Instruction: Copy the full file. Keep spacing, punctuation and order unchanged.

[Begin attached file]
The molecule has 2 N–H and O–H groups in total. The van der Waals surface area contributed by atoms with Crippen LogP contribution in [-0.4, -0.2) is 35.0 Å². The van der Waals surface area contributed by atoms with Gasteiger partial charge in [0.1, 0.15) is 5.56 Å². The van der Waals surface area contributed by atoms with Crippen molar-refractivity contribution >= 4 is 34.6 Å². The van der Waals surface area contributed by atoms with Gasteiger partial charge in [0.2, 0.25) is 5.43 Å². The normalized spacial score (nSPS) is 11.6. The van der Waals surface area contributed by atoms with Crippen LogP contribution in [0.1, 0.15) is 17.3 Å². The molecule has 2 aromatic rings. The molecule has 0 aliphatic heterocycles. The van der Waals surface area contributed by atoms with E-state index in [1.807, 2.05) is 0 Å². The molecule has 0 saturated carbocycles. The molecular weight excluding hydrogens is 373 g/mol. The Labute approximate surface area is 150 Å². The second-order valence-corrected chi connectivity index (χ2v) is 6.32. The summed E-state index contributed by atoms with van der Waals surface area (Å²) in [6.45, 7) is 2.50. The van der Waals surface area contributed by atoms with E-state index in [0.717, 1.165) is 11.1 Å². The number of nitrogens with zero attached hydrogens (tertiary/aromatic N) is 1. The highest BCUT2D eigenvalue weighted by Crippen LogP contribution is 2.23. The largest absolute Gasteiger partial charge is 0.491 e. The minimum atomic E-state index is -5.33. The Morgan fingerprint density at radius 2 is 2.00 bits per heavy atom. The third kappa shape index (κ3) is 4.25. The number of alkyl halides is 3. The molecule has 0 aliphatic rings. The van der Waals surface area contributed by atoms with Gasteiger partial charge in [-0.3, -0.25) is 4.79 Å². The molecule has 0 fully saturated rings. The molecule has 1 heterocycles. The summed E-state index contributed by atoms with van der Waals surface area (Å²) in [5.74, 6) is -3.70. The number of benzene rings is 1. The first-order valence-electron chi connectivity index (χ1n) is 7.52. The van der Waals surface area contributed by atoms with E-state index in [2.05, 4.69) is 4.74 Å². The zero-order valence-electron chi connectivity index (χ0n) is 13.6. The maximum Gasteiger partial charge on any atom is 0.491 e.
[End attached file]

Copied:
The molecule has 2 N–H and O–H groups in total. The van der Waals surface area contributed by atoms with Crippen LogP contribution in [-0.4, -0.2) is 35.0 Å². The van der Waals surface area contributed by atoms with Gasteiger partial charge in [0.1, 0.15) is 5.56 Å². The van der Waals surface area contributed by atoms with Crippen molar-refractivity contribution >= 4 is 34.6 Å². The van der Waals surface area contributed by atoms with Gasteiger partial charge in [0.2, 0.25) is 5.43 Å². The normalized spacial score (nSPS) is 11.6. The van der Waals surface area contributed by atoms with Crippen LogP contribution in [0.1, 0.15) is 17.3 Å². The molecule has 2 aromatic rings. The molecule has 0 aliphatic heterocycles. The van der Waals surface area contributed by atoms with E-state index in [1.807, 2.05) is 0 Å². The molecule has 0 saturated carbocycles. The molecular weight excluding hydrogens is 373 g/mol. The Labute approximate surface area is 150 Å². The second-order valence-corrected chi connectivity index (χ2v) is 6.32. The summed E-state index contributed by atoms with van der Waals surface area (Å²) in [6.45, 7) is 2.50. The van der Waals surface area contributed by atoms with E-state index in [0.717, 1.165) is 11.1 Å². The number of nitrogens with zero attached hydrogens (tertiary/aromatic N) is 1. The highest BCUT2D eigenvalue weighted by Crippen LogP contribution is 2.23. The largest absolute Gasteiger partial charge is 0.491 e. The minimum atomic E-state index is -5.33. The Morgan fingerprint density at radius 2 is 2.00 bits per heavy atom. The third kappa shape index (κ3) is 4.25. The number of alkyl halides is 3. The molecule has 0 aliphatic rings. The van der Waals surface area contributed by atoms with Gasteiger partial charge in [-0.3, -0.25) is 4.79 Å². The molecule has 0 fully saturated rings. The molecule has 1 heterocycles. The summed E-state index contributed by atoms with van der Waals surface area (Å²) in [5.74, 6) is -3.70. The number of benzene rings is 1. The first-order valence-electron chi connectivity index (χ1n) is 7.52. The van der Waals surface area contributed by atoms with E-state index in [2.05, 4.69) is 4.74 Å². The zero-order valence-electron chi connectivity index (χ0n) is 13.6. The maximum Gasteiger partial charge on any atom is 0.491 e.